With our purchases carefully selected, Joanne stood in line to pay while I sauntered and browsed lightly in the clearance racks. One of the associates noticed my diamond wedding ring and remarked, "I would love to have a ring like that!"

My mind immediately thought a level beyond that question to probe just a bit deeper on her remark as I retorted, "...But would you be willing to take on the commitment which comes with accepting such a piece?".

She thought for a moment and then stated, "No. From what I have seen", she said, "men are mostly liars and cheats".

Our conversation continued for a bit more in regards to types of relationships that she felt comfortable with. What struck me as surprising in all of this was that I was able to get her to not only open up and discuss her personal relationship stance and preferences with me, but to do so in a public realm. The sheer fact is that she was conversing with me as a woman would another and it became quite obvious to me as we talked, that this conversation would NOT have occurred in any form or fashion had I been talking to her dressed and behaving as a male.

At another women's fashion store, a sales associate approached us and asked Joanie and myself what we thought of a piece of jewelry that SHE was buying for herself in the store. We were able to exchange opinions and helped relate to her what types of colors would go well with what she was considering. She thanked us immensely for our opinions as we continued browsing. Here again, we were interacting as women would and most certainly *not* as men.

We headed back to Joanie's house in order to freshen up and to change into something a bit more formal for dinner. I wore a brown v-necked top paired with a multi-brown paisley skirt, brown suede boots with a nickel buckle on the side and a deep brown cardigan sweater. Joanie dressed within the same color scheme but in lighter tans so that we complemented nicely with our longer skirts and boots. The spouses both wore pants which I thought a bit ironic but well played out!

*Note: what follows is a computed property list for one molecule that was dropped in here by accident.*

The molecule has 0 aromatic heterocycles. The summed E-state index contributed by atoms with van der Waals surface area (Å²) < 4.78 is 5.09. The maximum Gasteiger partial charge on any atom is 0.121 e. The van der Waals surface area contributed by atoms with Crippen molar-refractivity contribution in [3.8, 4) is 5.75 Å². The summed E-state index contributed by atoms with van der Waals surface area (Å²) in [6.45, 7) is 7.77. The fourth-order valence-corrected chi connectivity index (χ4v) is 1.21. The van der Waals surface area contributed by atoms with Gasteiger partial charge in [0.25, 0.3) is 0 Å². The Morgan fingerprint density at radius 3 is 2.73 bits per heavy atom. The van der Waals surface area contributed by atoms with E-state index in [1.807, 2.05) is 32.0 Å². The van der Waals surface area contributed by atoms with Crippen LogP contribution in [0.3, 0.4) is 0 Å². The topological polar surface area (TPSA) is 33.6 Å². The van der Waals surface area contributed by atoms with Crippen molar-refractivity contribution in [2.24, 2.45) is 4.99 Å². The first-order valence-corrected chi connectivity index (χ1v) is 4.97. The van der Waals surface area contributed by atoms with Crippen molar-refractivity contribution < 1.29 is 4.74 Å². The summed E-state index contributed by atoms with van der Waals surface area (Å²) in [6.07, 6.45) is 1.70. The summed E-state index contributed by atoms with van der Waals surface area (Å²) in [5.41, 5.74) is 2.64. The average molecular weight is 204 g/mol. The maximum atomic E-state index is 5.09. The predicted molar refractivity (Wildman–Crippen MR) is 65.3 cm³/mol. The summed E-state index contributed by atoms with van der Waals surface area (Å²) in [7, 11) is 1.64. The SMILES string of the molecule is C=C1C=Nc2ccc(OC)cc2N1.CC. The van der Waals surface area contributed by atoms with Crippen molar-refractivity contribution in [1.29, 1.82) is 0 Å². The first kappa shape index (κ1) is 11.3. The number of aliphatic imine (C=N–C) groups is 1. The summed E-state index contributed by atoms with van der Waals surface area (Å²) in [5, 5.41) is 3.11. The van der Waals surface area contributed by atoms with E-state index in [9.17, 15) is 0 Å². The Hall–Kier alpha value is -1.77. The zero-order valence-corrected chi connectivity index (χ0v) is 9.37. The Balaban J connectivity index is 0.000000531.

Arriving at the inn, we were ultimately seated, after a brief wait for a table, in front of one of the fireplaces. We were treated well and the dinner was unbelievably fantastic. The only notable mention was one particular middle-aged woman who was dining with her spouse at a nearby table. She apparently could not take her eyes off of either Joanie or myself. Her gaze was more so sensory overload as she appeared to have a blank look upon her face. It was more than obvious that she recognized our variance from natal women yet could not figure it all out - thus sensory overload. Her husband could have cared less and seemed entirely disinterested, even with his own wife, as he sat quietly facing at an angle away from her throughout the entire dinner.